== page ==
Snap out of it!

(From a couple weeks ago...)

I’ve been having a bit of a rough time with the crazy that is my mind. Dreaming of cabins far away from the entire world, places where no children will look at me or talk to me. Trying to snap out of it, going to bed early, asking for help. I’m doing all the things, but all the things don’t always add up to equal normalness. Sometimes all the things add up to equal more crazy. But anyway, yesterday I had a day so chaotic that it sort of did snap me out of it. Maybe when all the rhythms and plans fall apart in a dose of Asian chaotic life, I can’t keep track of my insanity either and it slips away from me. Or maybe I’m finally on day 3 of my period.

The day started in the night, with a storm that took our breath away. Every person I talked to said they couldn’t sleep because of the heavy rains that seemed to get louder and stronger, louder and stronger, until it felt like the roof would fall onto us. (My Thai teacher said that her bedroom flooded and they were up cleaning out their drains in the middle of the night. In a storm.) Or thunder that sort of felt like an earthquake. It went on and on and I lay there and thought about the river that had already torn our bridge away. 

So first thing, I went down to the river to look at effects of several tons of water landing on our town overnight. It was overflowing its banks. There were people everywhere looking at it, and it was proud and spectacular and brown in the morning light. It was rushing like a thousand stampeding water buffalos. It was glorious, encroaching on our territory, threatening to flood. But the rain had stopped and the sun was out and we were in the clear. We are in the clear, for now anyway. 

Then I got a call from Neil, who told me that the contractor, who was supposed to come and help us on the next Monday was already at the garden, except that he was a different man. And Neil needed me to come and wrangle with a bit of Thai language. “How do I get there?” I asked. With the bridge gone, and the back roads a field of mud pits, we haven’t been able to reach the garden this week. But a group of truck driving angels had apparently filled the mud pit road with river rocks, so Neil was able to get through. I got in the chariot and went.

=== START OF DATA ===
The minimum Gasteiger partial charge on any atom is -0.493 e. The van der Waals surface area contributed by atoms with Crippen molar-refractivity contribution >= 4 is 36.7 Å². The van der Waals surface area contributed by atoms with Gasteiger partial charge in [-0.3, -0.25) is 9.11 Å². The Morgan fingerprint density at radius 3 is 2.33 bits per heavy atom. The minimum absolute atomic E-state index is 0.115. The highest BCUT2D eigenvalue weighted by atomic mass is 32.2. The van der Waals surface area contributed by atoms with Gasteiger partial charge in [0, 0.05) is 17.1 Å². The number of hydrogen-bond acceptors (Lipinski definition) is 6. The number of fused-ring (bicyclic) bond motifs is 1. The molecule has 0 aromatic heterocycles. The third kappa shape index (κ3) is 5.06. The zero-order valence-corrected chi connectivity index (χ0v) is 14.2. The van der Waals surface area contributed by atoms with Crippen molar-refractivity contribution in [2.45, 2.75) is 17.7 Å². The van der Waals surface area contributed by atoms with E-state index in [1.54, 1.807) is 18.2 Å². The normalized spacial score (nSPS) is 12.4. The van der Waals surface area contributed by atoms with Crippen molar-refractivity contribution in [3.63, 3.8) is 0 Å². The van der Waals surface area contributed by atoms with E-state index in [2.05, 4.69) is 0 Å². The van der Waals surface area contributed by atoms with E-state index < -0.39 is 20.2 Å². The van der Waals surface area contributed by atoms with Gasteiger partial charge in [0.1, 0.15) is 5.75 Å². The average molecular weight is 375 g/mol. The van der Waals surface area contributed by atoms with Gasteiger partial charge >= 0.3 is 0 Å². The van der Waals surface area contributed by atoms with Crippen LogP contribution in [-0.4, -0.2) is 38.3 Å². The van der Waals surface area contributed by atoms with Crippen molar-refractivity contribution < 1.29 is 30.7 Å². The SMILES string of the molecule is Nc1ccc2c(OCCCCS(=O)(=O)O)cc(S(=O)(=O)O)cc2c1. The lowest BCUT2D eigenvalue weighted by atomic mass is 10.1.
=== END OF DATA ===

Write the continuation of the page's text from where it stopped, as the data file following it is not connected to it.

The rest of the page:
A brief side note here. I got in the chariot because I couldn’t find our little bike. Because it wasn’t at our house. Which happens sometimes, if one of us drives it somewhere and walks back, forgetting that we drove. (What can I say? We’re artists.) Chinua had no memory of driving it anywhere, and when I found it at the nearby 7-11, I accused him of sleep-driving, and he freaked out and we went so far as to discuss hiding the keys at night before I remembered that I had gone to 7-11 the previous evening and bought diapers. Then walked back. When you forget the motorbike and blame your husband for doing it in his sleep and then it turns out that it was you, I believe they call it eating crow.

So I got in the chariot, and drove over the river rocks, and we looked at the field and saw that the flood had come all the way to our kitchen door but had not come in. And the rest of the day became a dance between talking with construction workers and moving all of our things to get them out of harms way, piling things in mountains off the floor. To recap: surprise workers, lost bike, flooding river, no bridge. Just the sort of thing to snap you out of your melancholy stupor.

Update: The river had subsided a lot, to the point that unless there is another typhoon in China, we won't flood this year. We pray. And the bridge is still gone, but we are using the back roads carefully.